Employing Data Transfer Nodes

Date: January 14th, 2013 | Category:

See this article in context within the following user guides: Data | Titan

The OLCF provides nodes dedicated to data transfer that are available via dtn.ccs.ornl.gov. These nodes have been tuned specifically for wide-area data transfers, and also perform well on local-area transfers. The OLCF recommends that users employ these nodes for data transfers, since in most cases transfer speed improves and load on computational systems’ login and service nodes is reduced.

Filesystems Accessible from DTNs

All OLCF filesystems — the NFS-backed User Home and Project Home areas, the Lustre®-backed User Work and Project Work areas, and the HPSS-backed User Archive and Project Archive areas — are accessible to users via the DTNs. For more information on available filesystems at the OLCF see the Data Management Overview page.

Interactive DTN Access

Members of allocated projects are automatically given access to the data transfer nodes. The interactive nodes are accessible for direct login through the dtn.css.ornl.gov alias.

Batch DTN Access

Batch data transfer nodes can be accessed through the Torque/MOAB queuing system on the dtn.ccs.ornl.gov interactive node. The DTN batch nodes are also accessible from the Titan, Eos, and Rhea batch systems through remote job submission.
This is accomplished by the command qsub -q host script.pbs which will submit the file script.pbs to the batch queue on the specified host. This command can be inserted at the end of an existing batch script in order to automatically trigger work on another OLCF resource.

Note: DTNs can help you manage your allocation hours efficiently by preventing billable compute resources from sitting idle.

The following scripts show how this technique could be employed. Note that only the first script, retrieve.pbs, would need to be manually submitted; the others will trigger automatically from within the respective batch scripts.

Example Workflow Using DTNs in Batch Mode

The first batch script, retrieve.pbs, retrieves data needed by a compute job. Once the data has been retrieved, the script submits a different batch script, compute.pbs, to run computations on the retrieved data.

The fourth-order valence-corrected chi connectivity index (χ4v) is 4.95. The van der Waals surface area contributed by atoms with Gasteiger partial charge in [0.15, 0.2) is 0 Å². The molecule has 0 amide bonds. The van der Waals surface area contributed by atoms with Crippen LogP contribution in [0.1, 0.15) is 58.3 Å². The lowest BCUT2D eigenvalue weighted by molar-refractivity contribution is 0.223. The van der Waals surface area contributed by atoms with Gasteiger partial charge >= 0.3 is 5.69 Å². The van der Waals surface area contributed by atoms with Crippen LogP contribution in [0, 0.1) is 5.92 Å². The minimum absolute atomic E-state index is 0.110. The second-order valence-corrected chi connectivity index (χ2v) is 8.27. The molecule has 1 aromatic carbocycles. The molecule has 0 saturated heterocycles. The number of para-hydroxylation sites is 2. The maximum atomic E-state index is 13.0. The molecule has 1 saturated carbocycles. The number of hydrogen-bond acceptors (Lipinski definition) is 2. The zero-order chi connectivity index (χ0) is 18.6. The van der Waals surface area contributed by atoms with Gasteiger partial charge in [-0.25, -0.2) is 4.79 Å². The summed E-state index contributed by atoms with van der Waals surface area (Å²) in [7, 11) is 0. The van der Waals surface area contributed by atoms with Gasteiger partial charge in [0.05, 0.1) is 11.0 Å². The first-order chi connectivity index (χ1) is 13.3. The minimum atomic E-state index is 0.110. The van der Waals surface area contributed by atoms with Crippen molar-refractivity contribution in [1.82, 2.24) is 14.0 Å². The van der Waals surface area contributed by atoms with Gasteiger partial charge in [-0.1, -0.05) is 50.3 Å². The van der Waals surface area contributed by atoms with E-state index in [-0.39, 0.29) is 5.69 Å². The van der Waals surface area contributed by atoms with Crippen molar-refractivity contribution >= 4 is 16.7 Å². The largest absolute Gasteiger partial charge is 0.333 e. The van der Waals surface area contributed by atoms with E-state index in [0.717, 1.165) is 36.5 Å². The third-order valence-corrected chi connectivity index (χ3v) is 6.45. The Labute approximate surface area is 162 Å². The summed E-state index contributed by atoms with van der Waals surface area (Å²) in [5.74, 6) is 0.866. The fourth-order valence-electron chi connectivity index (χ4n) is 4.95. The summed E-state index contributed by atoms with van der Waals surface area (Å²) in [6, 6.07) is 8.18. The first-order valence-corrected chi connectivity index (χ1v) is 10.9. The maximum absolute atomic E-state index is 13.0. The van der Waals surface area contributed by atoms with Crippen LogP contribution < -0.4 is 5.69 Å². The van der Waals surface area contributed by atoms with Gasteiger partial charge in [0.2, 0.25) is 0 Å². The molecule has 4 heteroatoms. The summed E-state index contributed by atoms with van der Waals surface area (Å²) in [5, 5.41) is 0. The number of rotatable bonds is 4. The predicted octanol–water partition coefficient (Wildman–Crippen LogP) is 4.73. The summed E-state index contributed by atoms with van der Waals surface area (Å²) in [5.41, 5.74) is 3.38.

To run this script start on Titan or Rhea.

qsub -q dtn retrieve.pbs
$ cat retrieve.pbs

  # Batch script to retrieve data from HPSS via DTNs

  # PBS directives
  #PBS -A PROJ123
  #PBS -l walltime=8:00:00

  # Retrieve required data
  cd $MEMBERWORK/proj123 
  hsi get largedatfileA
  hsi get largedatafileB

  # Verification code could go here

  # Submit other batch script to execute calculations on retrieved data
  qsub -q titan compute.pbs

$

The second batch script is submitted from the first to carry out computational work on the data. When the computational work is finished, the batch script backup.pbs is submitted to archive the resulting data.

$ cat compute.pbs

  # Batch script to carry out computation on retrieved data

  # PBS directives
  #PBS -l walltime=24:00:00 
  #PBS -l nodes=10000
  #PBS -A PROJ123
  #PBS -l gres=atlas1 # or atlas2

  # Launch executable
  cd $MEMBERWORK/proj123 
  aprun -n 160000 ./a.out

  # Submit other batch script to transfer resulting data to HPSS
  qsub -q dtn backup.pbs

$

The final batch script is submitted from the second to archive the resulting data soon after creation to HPSS via the hsi utility.

$ cat backup.pbs

  # Batch script to back-up resulting data

  # PBS directives
  #PBS -A PROJ123
  #PBS -l walltime=8:00:00

  # Store resulting data 
  cd $MEMBERWORK/proj123 
  hsi put largedatfileC
  hsi put largedatafileD

$

Some items to note:

Scheduled DTN Queue

Article published on Oak Ridge Leadership Computing Facility - https://www.olcf.ornl.gov

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